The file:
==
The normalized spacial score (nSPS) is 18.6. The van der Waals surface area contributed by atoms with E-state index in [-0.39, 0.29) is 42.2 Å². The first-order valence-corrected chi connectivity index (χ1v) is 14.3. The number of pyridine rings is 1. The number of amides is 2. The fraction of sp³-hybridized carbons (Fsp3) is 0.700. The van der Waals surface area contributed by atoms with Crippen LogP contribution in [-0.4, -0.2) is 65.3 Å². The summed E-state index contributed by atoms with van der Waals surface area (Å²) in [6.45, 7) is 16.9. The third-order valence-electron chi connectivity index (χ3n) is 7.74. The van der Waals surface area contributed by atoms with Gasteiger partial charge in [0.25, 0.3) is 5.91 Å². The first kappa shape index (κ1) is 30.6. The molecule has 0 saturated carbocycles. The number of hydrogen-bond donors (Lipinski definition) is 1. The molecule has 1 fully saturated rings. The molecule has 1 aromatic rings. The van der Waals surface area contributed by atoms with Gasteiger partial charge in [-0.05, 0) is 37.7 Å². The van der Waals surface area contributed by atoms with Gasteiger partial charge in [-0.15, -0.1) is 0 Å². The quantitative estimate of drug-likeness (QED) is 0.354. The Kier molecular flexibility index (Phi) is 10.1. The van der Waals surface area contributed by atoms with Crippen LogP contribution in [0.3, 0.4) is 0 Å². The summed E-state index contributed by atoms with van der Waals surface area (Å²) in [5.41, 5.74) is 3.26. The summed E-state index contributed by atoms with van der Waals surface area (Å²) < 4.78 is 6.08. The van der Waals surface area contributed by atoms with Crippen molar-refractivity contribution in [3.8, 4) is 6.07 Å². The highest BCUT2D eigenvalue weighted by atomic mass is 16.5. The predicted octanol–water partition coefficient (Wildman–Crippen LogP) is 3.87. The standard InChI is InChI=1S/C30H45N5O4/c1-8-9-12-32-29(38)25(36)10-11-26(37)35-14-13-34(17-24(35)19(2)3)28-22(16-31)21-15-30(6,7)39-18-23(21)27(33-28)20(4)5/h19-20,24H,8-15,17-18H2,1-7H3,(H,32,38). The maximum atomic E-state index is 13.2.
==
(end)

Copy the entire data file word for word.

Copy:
The normalized spacial score (nSPS) is 18.6. The van der Waals surface area contributed by atoms with E-state index in [-0.39, 0.29) is 42.2 Å². The first-order valence-corrected chi connectivity index (χ1v) is 14.3. The number of pyridine rings is 1. The number of amides is 2. The fraction of sp³-hybridized carbons (Fsp3) is 0.700. The van der Waals surface area contributed by atoms with Crippen LogP contribution in [-0.4, -0.2) is 65.3 Å². The summed E-state index contributed by atoms with van der Waals surface area (Å²) in [6.45, 7) is 16.9. The third-order valence-electron chi connectivity index (χ3n) is 7.74. The van der Waals surface area contributed by atoms with Gasteiger partial charge in [0.25, 0.3) is 5.91 Å². The first kappa shape index (κ1) is 30.6. The molecule has 0 saturated carbocycles. The number of hydrogen-bond donors (Lipinski definition) is 1. The molecule has 1 fully saturated rings. The molecule has 1 aromatic rings. The van der Waals surface area contributed by atoms with Gasteiger partial charge in [-0.05, 0) is 37.7 Å². The van der Waals surface area contributed by atoms with Gasteiger partial charge in [-0.15, -0.1) is 0 Å². The quantitative estimate of drug-likeness (QED) is 0.354. The Kier molecular flexibility index (Phi) is 10.1. The van der Waals surface area contributed by atoms with Crippen LogP contribution in [0.3, 0.4) is 0 Å². The summed E-state index contributed by atoms with van der Waals surface area (Å²) in [5.41, 5.74) is 3.26. The summed E-state index contributed by atoms with van der Waals surface area (Å²) < 4.78 is 6.08. The van der Waals surface area contributed by atoms with Crippen molar-refractivity contribution in [3.8, 4) is 6.07 Å². The highest BCUT2D eigenvalue weighted by atomic mass is 16.5. The predicted octanol–water partition coefficient (Wildman–Crippen LogP) is 3.87. The standard InChI is InChI=1S/C30H45N5O4/c1-8-9-12-32-29(38)25(36)10-11-26(37)35-14-13-34(17-24(35)19(2)3)28-22(16-31)21-15-30(6,7)39-18-23(21)27(33-28)20(4)5/h19-20,24H,8-15,17-18H2,1-7H3,(H,32,38). The maximum atomic E-state index is 13.2.